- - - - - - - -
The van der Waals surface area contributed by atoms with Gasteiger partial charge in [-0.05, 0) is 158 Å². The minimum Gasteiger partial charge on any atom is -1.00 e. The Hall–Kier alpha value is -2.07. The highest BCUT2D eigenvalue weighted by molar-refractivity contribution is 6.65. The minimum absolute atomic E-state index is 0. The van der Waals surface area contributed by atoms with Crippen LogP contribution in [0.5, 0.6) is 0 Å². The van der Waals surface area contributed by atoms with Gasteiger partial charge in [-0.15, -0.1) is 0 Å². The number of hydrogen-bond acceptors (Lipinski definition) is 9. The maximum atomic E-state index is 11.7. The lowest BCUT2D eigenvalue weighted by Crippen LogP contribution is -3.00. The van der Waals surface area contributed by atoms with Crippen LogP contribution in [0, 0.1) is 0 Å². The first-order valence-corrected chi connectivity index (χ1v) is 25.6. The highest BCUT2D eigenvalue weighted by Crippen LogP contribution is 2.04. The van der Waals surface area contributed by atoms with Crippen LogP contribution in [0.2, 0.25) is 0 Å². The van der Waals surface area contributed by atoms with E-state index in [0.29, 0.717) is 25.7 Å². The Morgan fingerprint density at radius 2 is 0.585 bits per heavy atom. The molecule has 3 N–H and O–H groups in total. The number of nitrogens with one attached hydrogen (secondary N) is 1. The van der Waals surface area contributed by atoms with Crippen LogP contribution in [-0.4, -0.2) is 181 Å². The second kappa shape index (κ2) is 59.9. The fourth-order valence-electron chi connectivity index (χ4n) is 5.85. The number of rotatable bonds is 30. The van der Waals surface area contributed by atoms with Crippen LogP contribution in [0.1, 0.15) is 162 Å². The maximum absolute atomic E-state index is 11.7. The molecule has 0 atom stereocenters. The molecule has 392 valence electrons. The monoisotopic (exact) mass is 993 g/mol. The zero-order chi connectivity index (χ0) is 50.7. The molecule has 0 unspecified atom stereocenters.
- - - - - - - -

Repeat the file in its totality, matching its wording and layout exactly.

The van der Waals surface area contributed by atoms with Gasteiger partial charge in [-0.05, 0) is 158 Å². The minimum Gasteiger partial charge on any atom is -1.00 e. The Hall–Kier alpha value is -2.07. The highest BCUT2D eigenvalue weighted by molar-refractivity contribution is 6.65. The minimum absolute atomic E-state index is 0. The van der Waals surface area contributed by atoms with Crippen LogP contribution in [0.5, 0.6) is 0 Å². The van der Waals surface area contributed by atoms with Gasteiger partial charge in [-0.15, -0.1) is 0 Å². The number of hydrogen-bond acceptors (Lipinski definition) is 9. The maximum atomic E-state index is 11.7. The lowest BCUT2D eigenvalue weighted by Crippen LogP contribution is -3.00. The van der Waals surface area contributed by atoms with Crippen LogP contribution in [0, 0.1) is 0 Å². The first-order valence-corrected chi connectivity index (χ1v) is 25.6. The highest BCUT2D eigenvalue weighted by Crippen LogP contribution is 2.04. The van der Waals surface area contributed by atoms with Crippen LogP contribution in [0.2, 0.25) is 0 Å². The van der Waals surface area contributed by atoms with E-state index in [0.29, 0.717) is 25.7 Å². The Morgan fingerprint density at radius 2 is 0.585 bits per heavy atom. The molecule has 3 N–H and O–H groups in total. The number of nitrogens with one attached hydrogen (secondary N) is 1. The van der Waals surface area contributed by atoms with Crippen LogP contribution in [-0.4, -0.2) is 181 Å². The second kappa shape index (κ2) is 59.9. The fourth-order valence-electron chi connectivity index (χ4n) is 5.85. The number of rotatable bonds is 30. The van der Waals surface area contributed by atoms with Crippen LogP contribution in [0.1, 0.15) is 162 Å². The maximum absolute atomic E-state index is 11.7. The molecule has 0 atom stereocenters. The molecule has 392 valence electrons. The monoisotopic (exact) mass is 993 g/mol. The zero-order chi connectivity index (χ0) is 50.7. The molecule has 0 unspecified atom stereocenters.